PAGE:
As Jesus stumbled on the way to crucifixion, Simon of Cyrene, an area now known as Libya, lifted the heavy load of the cross. After Jesus’ resurrection from death and ascension into heaven, Acts 2:9 tells us that the Holy Spirit poured onto the crowds of people gathered in Jerusalem for Pentecost, including disciples from Egypt and areas of Libya. Later, the Apostle Philip led to Christ an official of the royal court in what’s most likely the Sudan. According to Acts 11, believers from Libya preached the gospel to Gentiles, then leaders from the area commissioned Paul and Barnabas to be missionaries. By the second century A.D., at least 3 Bishops of Rome (Popes) came from North Africa, and shortly thereafter (before the invention of English!) the Bible was translated into an African language.

The list goes on and on, as does Christianity in Africa, but I want to get back to the unique and highly relevant perspective of the articles and footnotes in this edition. For example, the article “Land, Labour, and Inheritance” points out that, in Israel, “Land was not to be sold permanently to ensure that the rich would not use it to take advantage of the poor.”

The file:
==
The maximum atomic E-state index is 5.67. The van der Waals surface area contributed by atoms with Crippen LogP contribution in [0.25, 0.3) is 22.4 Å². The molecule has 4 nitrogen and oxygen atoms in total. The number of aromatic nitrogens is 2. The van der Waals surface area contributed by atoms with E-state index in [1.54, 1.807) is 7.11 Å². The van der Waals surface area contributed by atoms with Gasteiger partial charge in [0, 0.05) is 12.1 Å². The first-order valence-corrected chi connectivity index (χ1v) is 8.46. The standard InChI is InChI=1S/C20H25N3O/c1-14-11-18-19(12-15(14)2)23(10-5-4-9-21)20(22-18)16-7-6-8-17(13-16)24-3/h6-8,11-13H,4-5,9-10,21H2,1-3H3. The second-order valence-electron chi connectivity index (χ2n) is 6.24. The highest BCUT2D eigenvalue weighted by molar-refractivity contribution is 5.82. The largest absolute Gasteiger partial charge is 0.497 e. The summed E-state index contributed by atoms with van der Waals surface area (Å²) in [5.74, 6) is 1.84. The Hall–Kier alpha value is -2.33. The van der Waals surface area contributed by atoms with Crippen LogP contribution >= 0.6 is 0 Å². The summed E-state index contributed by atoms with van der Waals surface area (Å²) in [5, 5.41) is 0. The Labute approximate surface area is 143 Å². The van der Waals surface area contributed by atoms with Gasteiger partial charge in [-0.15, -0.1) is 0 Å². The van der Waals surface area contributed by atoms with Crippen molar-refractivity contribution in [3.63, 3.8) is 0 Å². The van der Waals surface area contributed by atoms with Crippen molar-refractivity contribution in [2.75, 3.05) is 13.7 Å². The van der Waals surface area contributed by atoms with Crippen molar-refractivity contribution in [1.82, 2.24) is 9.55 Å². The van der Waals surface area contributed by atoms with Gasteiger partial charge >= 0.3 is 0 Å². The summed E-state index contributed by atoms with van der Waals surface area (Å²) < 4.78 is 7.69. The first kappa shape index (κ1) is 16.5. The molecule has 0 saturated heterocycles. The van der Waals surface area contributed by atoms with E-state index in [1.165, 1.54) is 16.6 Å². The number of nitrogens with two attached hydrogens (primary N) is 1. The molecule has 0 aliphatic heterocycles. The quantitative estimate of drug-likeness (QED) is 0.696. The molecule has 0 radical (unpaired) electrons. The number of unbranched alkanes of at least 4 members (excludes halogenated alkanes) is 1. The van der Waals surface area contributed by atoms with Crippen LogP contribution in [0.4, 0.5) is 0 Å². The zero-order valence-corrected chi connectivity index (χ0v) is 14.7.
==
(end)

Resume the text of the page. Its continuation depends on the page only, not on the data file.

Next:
The article also reports that “Today there is tension over land between local people and foreigners. Non-African multinational companies are buying huge pieces of land to meet their business needs.”

Unfortunately, land “becomes practically useless if people do not work the land to provide for themselves, their families, and the poor in the community.” Also, “In Africa, land is the basic asset for human flourishing. Ideally, it should be owned by families and passed on from generation to generation, much like land ownership in biblical Israel.”